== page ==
10. 10.
    Harmer M, Slattery PJ, Rosen M, Vickers MD (1983) Comparison between buprenorphine and pentazocine given i.v. on demand in the control of postoperative pain. Br J Anaesth 55: 21–25Google Scholar
  11. 11.
    Lehmann KA, Gensior J, Daub D (1982) “Analgetische” Fentanyl-Blutkonzentrationen unter Neuroleptanalgesie. Anaesthesist 31: 655–659Google Scholar
  12. 12.
    Lehmann KA (1984) On-Demand Analgesie: Neue Möglichkeiten zur Behandlung akuter Schmerzen. Arzneimittelforsch 34: 1108–1114Google Scholar
  13. 13.
    Lehmann KA, Gördes B, Hoeckle W (1985) Postoperative On-Demand Analgesie mit Morphin. Anaesthesist 34: 494–501Google Scholar
  14. 14.
    Lehmann KA, Tenbuhs B, Hoeckle W (1985) Postoperative On-Demand Analgesie mit Pentazocin (Fortral). Langenbecks Arch Chir 367: 27–40Google Scholar
  15. 15.
    Lehmann KA, Jung C, Hoeckle W (1985) Tramadol und Pethidin zur postoperativen Schmerztherapie: Eine randomisierte Doppelblindstudie unter den Bedingungen der intravenösen On-Demand Analgesie. Schmerz/Pain/Douleur 6: 88–100Google Scholar
  16. 16.
    Lehmann KA, Tenbuhs B, Hoeckle W (1986) Patient-controlled analgesia with piritramid for the treatment of postoperative pain. Acta Anaesthesiol Belg 37: 247–257Google Scholar
  17. 17.
    Lehmann KA, Tenbuhs B (1986) Patient-controlled analgesia with nalbuphine, a new narcotic agonist-antagonist, for the treatment of postoperative pain. Eur J Clin Pharmacol 31: 267–276Google Scholar
  18. 18.
    Lehmann KA, Gördes B (1988) Postoperative On-Demand Analgesie mit Buprenorphin. Anaesthesist 37: 65–70Google Scholar
  19. 19.
    Müller H, Gerlach H, Gips H, Richter M, Börner U, Hempelmann G (1986) Intra- und postoperative Interaktionen zwischen den beiden Opioiden Fentanyl und Buprenorphin. Anaesthesist 35: 219–225Google Scholar
  20. 20.
    Pedersen JE, Chraemmer-Jorgensen B, Schmidt JF, Risbo A (1985) Naloxone — a strong analgesic in combination with high-dose buprenorphine? Br J Anaesth 57: 1045–1046Google Scholar
  21. 21.
    Peeters M, Brugmans J (1980) Postoperative pain relief by demand analgesia. Acta Anaesthesiol Belg 31 [Suppl]: 233–237Google Scholar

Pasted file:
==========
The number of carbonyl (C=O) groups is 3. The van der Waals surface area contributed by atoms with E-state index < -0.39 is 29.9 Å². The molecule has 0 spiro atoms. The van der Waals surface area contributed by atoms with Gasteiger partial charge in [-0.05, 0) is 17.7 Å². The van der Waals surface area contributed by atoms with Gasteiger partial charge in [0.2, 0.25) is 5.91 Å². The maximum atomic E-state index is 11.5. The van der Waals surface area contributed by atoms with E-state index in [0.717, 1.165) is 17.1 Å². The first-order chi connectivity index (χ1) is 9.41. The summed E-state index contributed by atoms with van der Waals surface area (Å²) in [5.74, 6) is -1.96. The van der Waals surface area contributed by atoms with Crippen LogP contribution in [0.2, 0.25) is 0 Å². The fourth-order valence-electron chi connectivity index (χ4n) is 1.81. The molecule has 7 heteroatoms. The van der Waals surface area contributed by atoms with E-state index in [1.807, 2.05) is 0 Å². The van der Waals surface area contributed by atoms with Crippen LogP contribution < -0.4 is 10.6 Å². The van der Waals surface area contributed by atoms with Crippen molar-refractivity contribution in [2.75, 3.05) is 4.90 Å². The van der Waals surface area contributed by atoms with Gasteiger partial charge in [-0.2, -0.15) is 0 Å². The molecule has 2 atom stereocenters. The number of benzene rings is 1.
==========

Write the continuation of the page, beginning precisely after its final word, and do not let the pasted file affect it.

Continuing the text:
22. 22.
    Rance MJ, Lord JAH, Robinson T (1979) Biphasic dose response to buprenorphine in the rat tail flick assay: Effect of naloxone pretreatment. In: Way EL (ed) Endogenous and exogenous opiate agonists and antagonists. Pergamon-Press, New York, pp 387–390Google Scholar
  23. 23.
    Risbo A (1986) Sublingual buprenorphine/naloxone compared with buprenorphine for postoperative pain relief. Beitr Anaesthesiol Intensivmed 17: 281 AbstractsGoogle Scholar
  24. 24.
    Schmidt JF, Chraemmer-Jorgensen B, Pedersen JE (1985) Postoperative pain relief with naloxone. Severe respiratory depression and pain after high dose buprenorphine. Anaesthesia 40: 583–586Google Scholar
  25. 25.
    Shah MV, Jones DI, Rosen M (1986) “Patient demand” post-operative analgesia with buprenorphine. Comparison between sublingual and i.m. administration. Br J Anaesth 58: 508–511Google Scholar
  26. 26.
    Stoyanov M, Müller H, Waßmuth M (1985) Hämodynamische und respiratorische Wirkungen von Buprenorphin unter N2O-O2-Beatmung und in der frühen postoperativen Phase. Anaesthesist 34 [Suppl]: 298Google Scholar
  27. 27.
    Tamsen A, Hartvig P, Fagerlund C, Dahlström B (1982) Patient-controlled analgesic therapy, part II: Individual analgesic demand and analgesic plasma concentration of pethidine in postoperative pain. Clin Pharmacokinet 7: 164–175Google Scholar
  28. 28.
    Tolksdorf W, Hartung M, Mering T, Glocke M, Müller W (1985) Buprenorphin/Buprenorphin-Naloxon zur intravenösen postoperativen Schmerztherapie — eine Doppelblindstudie. Anaesthesist 34 [Suppl]: 201Google Scholar

Copyright information

© Springer-Verlag 1988

Authors and Affiliations

  • K. A. Lehmann
    • 1
  • U. Reichling
    • 1
  • R. Wirtz
    • 1
  1. 1.Institut für Anaesthesiologie der Universität zu KölnKölnFRG

Personalised recommendations